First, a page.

I began research on food access in Washington, D.C., knowing that I wanted to learn about a) what people were eating b) where they were shopping, and c) how (if at all) they engaged urban agriculture movements.
During my first interview, a participant made it clear that a) she did not want to talk about any of those things right away, b) she would get to them when she was ready, and c) there were other more pressing things I needed to know so that I could understand her food choices. That first interview sent me back to the drawing board to reconsider how I conceptualized the study of food. After conducting 40+ interviews with D.C. residents (and another 40 interviews with Baltimore residents for a separate project), I now realize that most of my participants talked about, theorized, and understood their lives at the intersections of multiple forms of state-sanctioned violence. I came to them wanting to discuss food access. They came to me with stories about their lives, the histories of their neighborhoods, gentrification, policing, and other black people they didn’t know but to whom they felt a connectedness. Food, the subject that brought us to the table, provided a framework for discussing some of the precarious elements of navigating spaces in black bodies.
In the most terrifying, in your face moments, we watch Black Death on repeat as video after video captures unarmed black people being shot down in the streets by officers of the state. It is heartbreaking and sometimes terrifying to watch. Yet, as I learned from my research participants, these murders occur within a larger frame of the everydayness of violence they witnessed or experienced. State-sanctioned violence not only shows up in public murders and the collective trauma in their aftermaths but also in the ways in which people experience (and navigate) inequalities on a daily basis that provides context for the food research we conduct. We need only examine the systematic ways Black farmers were denied access to federal funding that could have made a difference in their abilities to compete in the transitions toward agribusiness. Or the ways federal and state governments co-opted the Black Panthers’ Free Breakfast for Children program while at the same time blacklisting, criminalizing, and surveilling the Panthers themselves.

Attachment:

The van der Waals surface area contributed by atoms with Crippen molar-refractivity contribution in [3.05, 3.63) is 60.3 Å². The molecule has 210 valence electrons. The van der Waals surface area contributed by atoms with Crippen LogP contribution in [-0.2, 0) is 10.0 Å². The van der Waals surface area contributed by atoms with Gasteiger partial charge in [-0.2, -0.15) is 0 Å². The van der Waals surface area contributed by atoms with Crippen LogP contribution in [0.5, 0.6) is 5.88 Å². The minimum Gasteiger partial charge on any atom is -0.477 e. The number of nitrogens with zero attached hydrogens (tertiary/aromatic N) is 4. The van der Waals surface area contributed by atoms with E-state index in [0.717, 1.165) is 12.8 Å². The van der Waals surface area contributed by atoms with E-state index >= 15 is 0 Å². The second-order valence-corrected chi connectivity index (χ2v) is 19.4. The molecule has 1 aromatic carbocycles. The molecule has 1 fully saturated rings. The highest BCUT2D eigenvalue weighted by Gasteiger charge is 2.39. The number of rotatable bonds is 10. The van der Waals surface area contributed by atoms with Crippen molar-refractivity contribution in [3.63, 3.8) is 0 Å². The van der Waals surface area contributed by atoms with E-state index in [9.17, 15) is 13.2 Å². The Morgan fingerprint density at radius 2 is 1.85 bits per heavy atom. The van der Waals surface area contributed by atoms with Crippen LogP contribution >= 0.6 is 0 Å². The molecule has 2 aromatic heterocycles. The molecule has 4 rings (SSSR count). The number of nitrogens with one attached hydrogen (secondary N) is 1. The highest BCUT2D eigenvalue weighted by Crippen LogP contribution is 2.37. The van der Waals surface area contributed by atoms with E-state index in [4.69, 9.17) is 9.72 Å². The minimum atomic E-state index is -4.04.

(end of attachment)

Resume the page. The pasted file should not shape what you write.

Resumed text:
State-sanctioned violence normalizes death and inequalities through the slow but steady unraveling of individuals’ character in the moments immediately following their public executions, the decline of publically available resources, and through the now colloquial understanding of “food deserts” that points to outcomes (lack of food access, individual choice, etc.) but often obscures processes (systematic racism, increased suburbanization, etc.). Though it is easy to compartmentalize, these different forms of violence stem from shared roots that attempt to curtail black mobility in and access to public space. Some are very public, instantaneous deaths at the hands of police like those of Sandra Bland, Tamir Rice, and as of today, Terence Crutcher and Keith Lamont Scott. These are the spectacular, shocking deaths (although, they are happening often enough to question if they are as shocking as they were). Others are slow, walking, everyday deaths: the lack of access to healthy, affordable foods; the continuous expansion of multinational food corporations that not only control access but also wages of folks who produce food; the cutting (and erasure) of social services.
I see the critical examination of these intersections as part of the work Sidney Mintz envisioned when he challenged food anthropologists to engage with–not run away from–the power structures that shape access, tastes, and perceptions. The worlds in which we live–the worlds in which my predominantly Black research participants, friends, and I live–are circumscribed by power dynamics that shape not only food access but also experiences with other forms of state-sanctioned violence that are sometimes literally a matter of life or death.